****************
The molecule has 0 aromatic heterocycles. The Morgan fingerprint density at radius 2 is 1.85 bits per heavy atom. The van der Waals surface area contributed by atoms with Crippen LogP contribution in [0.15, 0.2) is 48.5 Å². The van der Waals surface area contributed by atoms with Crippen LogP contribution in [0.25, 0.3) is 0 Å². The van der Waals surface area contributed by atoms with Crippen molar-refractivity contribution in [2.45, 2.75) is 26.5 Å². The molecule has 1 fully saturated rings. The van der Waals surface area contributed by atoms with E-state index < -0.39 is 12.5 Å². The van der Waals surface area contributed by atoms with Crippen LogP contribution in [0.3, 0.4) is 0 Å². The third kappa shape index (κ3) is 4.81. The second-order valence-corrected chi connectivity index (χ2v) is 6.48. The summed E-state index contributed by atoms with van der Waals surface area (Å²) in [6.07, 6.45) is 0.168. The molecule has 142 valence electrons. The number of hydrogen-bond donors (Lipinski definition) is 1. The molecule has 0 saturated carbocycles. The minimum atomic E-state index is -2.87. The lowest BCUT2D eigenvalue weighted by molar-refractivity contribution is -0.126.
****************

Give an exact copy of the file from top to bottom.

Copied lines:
The molecule has 0 aromatic heterocycles. The Morgan fingerprint density at radius 2 is 1.85 bits per heavy atom. The van der Waals surface area contributed by atoms with Crippen LogP contribution in [0.15, 0.2) is 48.5 Å². The van der Waals surface area contributed by atoms with Crippen LogP contribution in [0.25, 0.3) is 0 Å². The van der Waals surface area contributed by atoms with Crippen molar-refractivity contribution in [2.45, 2.75) is 26.5 Å². The molecule has 1 fully saturated rings. The van der Waals surface area contributed by atoms with E-state index < -0.39 is 12.5 Å². The van der Waals surface area contributed by atoms with Crippen LogP contribution in [0.3, 0.4) is 0 Å². The third kappa shape index (κ3) is 4.81. The second-order valence-corrected chi connectivity index (χ2v) is 6.48. The summed E-state index contributed by atoms with van der Waals surface area (Å²) in [6.07, 6.45) is 0.168. The molecule has 142 valence electrons. The number of hydrogen-bond donors (Lipinski definition) is 1. The molecule has 0 saturated carbocycles. The minimum atomic E-state index is -2.87. The lowest BCUT2D eigenvalue weighted by molar-refractivity contribution is -0.126.